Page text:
19 May 2022

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Commercial rents – some basis for agreement perhaps lies ahead
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Commercial rents – some basis for agreement perhaps lies ahead

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New code of practice followed by enforced adjudication looks like the government’s way ahead. Don’t forget mediation though!

The pandemic in bringing about the closure of businesses, notably in the hospitality industry, created a new crisis because of the need for businesses to continue to pay their rents. Many could not.

Not everyone is a bad guy and many landlords have negotiated with their tenants and granted rent free periods, rent reductions, rent payable on a proportionate basis with trade and so forth and there is no doubt that such arrangements represent a sensible approach into spreading the load.

Not all landlords however have agreed with that approach and they want their rents paid. In order to prevent large numbers of repossessions, the government introduced a moratorium which prevented tenants from being evicted for non-payment of rent. Indeed other forms of enforcement have also been outlawed on a temporary basis which has now been extended until March 2022. At that point, everyone has been worried that a deluge of action could be implemented.

Today however, that possibility has been tackled by the government introducing a new code of practice which comes into force today to help landlords and tenants agree. The code can be found here:

However what the code does not do is to attempt to change the underlying contractual obligations of the parties so covenants remain enforceable and rent remains due. The code will probably be helpful but if you are a tenant you should expect that you may still have to pay your rent in full eventually.

As things move on we shall reach the end of the present moratorium and then a new legal framework is expected to be in place in the form of the Commercial Rent (Coronavirus) Act, the Bill for which is being published today. This new law is expected to come into force when the moratorium ends next March and in particular will provide for compulsory binding arbitration in England and Wales with the power for Northern Ireland to introduce its own legislation. You can find a link to the bill itself here:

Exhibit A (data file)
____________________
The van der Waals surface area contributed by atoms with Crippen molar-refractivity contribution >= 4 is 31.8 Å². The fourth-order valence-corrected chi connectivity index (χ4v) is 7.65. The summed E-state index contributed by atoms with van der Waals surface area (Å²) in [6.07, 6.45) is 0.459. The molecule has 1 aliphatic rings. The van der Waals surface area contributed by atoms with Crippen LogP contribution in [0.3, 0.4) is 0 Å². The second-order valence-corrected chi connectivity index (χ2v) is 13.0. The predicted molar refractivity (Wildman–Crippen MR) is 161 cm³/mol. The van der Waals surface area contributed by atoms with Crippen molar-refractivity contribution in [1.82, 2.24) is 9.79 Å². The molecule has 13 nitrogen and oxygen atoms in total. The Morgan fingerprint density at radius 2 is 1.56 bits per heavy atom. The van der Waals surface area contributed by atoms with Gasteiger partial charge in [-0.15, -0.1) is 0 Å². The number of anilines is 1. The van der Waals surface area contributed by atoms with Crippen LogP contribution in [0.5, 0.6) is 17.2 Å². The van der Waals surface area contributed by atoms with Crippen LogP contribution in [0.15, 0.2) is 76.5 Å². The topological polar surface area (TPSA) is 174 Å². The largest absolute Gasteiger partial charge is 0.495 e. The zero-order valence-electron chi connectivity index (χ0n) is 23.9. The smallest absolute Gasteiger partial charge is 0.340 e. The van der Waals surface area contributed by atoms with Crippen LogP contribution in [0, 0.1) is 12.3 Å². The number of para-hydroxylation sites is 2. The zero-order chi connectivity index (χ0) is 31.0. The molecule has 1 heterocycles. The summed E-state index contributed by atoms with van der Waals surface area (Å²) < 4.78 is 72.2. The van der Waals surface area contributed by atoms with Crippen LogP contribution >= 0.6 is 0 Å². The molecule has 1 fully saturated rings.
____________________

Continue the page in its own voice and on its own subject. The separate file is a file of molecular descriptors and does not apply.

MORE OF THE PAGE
However, the thrust of it is that either party, landlord or tenant, can make an application for arbitration and to do so must prepare a proposal. An alternative proposal can be made by the other side and of course negotiations can proceed in the background with a view to achieving agreement. What this looks like is, to take an example, a tenant could make a proposal for a reduced rent, or perhaps a longer period to pay, or whatever and the arbitrator ultimately must decide whether the proposal or any parts of it should be allowed to be enforced and the arbitrator under the act will have power to reduce rent, but the decision making process is to have the solvency of both parties in mind and in particular make a decision as to whether allowing a tenancy to continue would achieve a continuation of the business or not.

So this looks like partly an adjudication on prospective solvency of the parties so will involve some speculation and indeed the services of accountants.

At first glance this could be an ingenious way of resolving rent disputes; it will be interesting to see how the actual operation of such legislation moves forward in practice. It is however what commerce has been asking for.

Of course parties could decide to mediate instead. Operating on the same principles, as this could well be a far cheaper way forward than the adjudication route which is never known for its cheapness! And it would make sense, if mediation is to be engaged in, to get on with it sooner rather than later. What is more is that the mediation route is more likely to enable good relationships to be retained between the parties.

So it is in fact quite a day today and hopefully the beginning of the end in terms of how rent disputes after covid are going to be settled.

Adrian Leopard     10-11-21

Photo Tingey Law Firm

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